Drosophyllum is a type of carnivorous plant having a single genre, Drosophyllum lusitanicum (Portuguese sundew or dewy pine). It looks akin to the related group Drosera (the sundews) and to the more distant cousin Byblis (the rainbow plants).
|Drosophyllaceae Chrtek, Slavikova & Studnicka
The species Drosophyllum lusitanicum inhabits the western Mediterranean region, mainly Morocco, Portugal, and Spain. This is among the few carnivorous plants that grow in dry, alkaline soils. Its glandular leaves of size 20 to 40 cm (8- to 16-in) uncoil from an inner rosette. Quite like most sundews, these are unable to move but have the unusual trait of coiling out when not fully formed (outward circinate vernation.)
How the Traps Work
- It catches prey with the help of pitfall traps. Three different sections complete the entire process; the attraction section, a slip section and the digestive section. Its trap is akin to pitcher plants in other species.
- The perimeter at the opening of the trap has an inward facing spiked arrangement that enables the prey to come in, but obstructs its get away.
- The lid above the entrance stops rainwater ingress into the pitcher, thus preventing thinning of the digestive juices. The partially transparent lid confuses its prey by looking like sky patches.
- The closing mechanism is different from other carnivorous plants, but escape is nearly impossible after the prey goes into the pitfall trap. A collar contracts the opening of the trap. As a result, the victim is unable to go up and escape, having once fallen into it.
The Drosophyllum lusitanicum has a discrete sweet aroma that attracts the insects that form its food. On landing on its leaves, the insects stick to the mucilage oozed by the stalked glands on the leaves. As the insects increasingly try to wriggle out, escape becomes difficult until they die due to exhaustion or suffocation. Then, the plant produces enzymes that liquefy the insects and discharge the nutrients that the plants absorb. The nutrients complement the nutrient-lacking soil in which this plant grows.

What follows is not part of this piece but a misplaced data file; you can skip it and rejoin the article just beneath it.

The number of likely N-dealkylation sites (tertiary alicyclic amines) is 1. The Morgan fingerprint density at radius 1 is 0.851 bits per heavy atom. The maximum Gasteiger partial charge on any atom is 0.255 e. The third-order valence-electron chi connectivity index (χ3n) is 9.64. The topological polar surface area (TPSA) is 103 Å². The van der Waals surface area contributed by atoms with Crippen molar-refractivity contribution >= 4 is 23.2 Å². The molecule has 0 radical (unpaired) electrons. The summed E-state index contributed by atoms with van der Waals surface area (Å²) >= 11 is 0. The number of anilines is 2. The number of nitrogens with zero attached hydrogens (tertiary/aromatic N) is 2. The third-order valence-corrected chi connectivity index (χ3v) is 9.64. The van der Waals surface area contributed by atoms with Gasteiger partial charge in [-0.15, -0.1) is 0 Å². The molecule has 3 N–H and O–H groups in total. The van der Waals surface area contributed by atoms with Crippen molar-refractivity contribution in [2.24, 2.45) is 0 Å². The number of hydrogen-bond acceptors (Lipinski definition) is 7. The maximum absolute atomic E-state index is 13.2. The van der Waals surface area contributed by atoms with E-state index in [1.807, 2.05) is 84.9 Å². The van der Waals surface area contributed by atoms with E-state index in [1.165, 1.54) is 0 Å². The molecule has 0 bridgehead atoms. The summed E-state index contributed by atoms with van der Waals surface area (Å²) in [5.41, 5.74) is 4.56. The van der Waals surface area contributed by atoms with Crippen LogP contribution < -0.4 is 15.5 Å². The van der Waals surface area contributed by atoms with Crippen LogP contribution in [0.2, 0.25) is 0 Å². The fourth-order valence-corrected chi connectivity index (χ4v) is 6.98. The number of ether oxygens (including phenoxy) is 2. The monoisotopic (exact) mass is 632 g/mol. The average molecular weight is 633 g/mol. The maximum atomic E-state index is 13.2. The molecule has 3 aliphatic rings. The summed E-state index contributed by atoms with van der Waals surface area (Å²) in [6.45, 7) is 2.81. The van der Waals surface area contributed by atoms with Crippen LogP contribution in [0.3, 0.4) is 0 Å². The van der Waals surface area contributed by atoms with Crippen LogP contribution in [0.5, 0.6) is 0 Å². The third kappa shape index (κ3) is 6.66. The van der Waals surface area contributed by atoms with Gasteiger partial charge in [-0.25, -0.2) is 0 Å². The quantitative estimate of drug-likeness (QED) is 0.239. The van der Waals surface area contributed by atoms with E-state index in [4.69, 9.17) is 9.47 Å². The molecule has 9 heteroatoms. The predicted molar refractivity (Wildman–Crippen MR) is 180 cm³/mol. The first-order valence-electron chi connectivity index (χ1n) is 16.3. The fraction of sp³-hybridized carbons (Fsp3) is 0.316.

In its local habitat, flowering takes place from February to May, though at times a delay can occur. The bright yellow, usual, quinate flowers could have a diameter of up to 4 cm and appear in groups of 3 – 15. It is rare to see a flower growing independently. It takes about a month for the seed to mature in its cone-shaped lucent seedpod, exposing opaque black, ridged pear-shaped seeds, having a diameter of about 2.5 mm. One seedpod may hold 3-10 seeds. Slowly, the wind shakes out seed for several months. Seeds germinate with the onset of first autumn rains. Seedlings grow rapidly and in their local environment, flower in the second year. The seeds that you store for many years show a high rate of germination.
Tips for Domestic Cultivation
Use tall pots of terracotta or glazed ceramic pots for planting the Drosophyllum that measure 8” across and 12 “ high, and additionally choose a beautiful pot that can house the plant for life. Close attention and proper care are the basic essentials for a long and healthy plant life.
You must remember to make sure to provide a proper substrate, preferably containing a mix of equal portions of 1/8 peat and vermiculite with 1/4 perlite and 1/2 portion silica sand. Take special care about good drainage as these plants do not grow in acidic wet soils, and instead grows in dry alkaline soils in their natural habitat.
- Seed Germination in Captivity
- Their seeds are hard and you will have first to rub the seeds between two fine sheets of sandpaper slightly to remove the coating, after which, soak them in distilled water for 24 hours.
- Sowing these seeds in a shallow germinating tray with vermiculite, and storing in a warm, wed and bright place will produce good results. In this process, make sure that you neither cover the seeds nor bury them deep, and you will find them germinating within a few weeks.
- Immediately after germination, shift the sprouting seeds to a 5 cm diameter compostable pot filled with Drosophyllum soil mix. Until the seedlings attain a height of 3 to 4 inches, continue providing sufficient moisture in the substrate. Thereafter, you can slowly reduce the watering frequency, just to keep the soil damp.
Having discovered a fondness for insects while pursuing her degree in Biology, Randi Jones was quite bugged to know that people usually dismissed these little creatures as “creepy-crawlies”.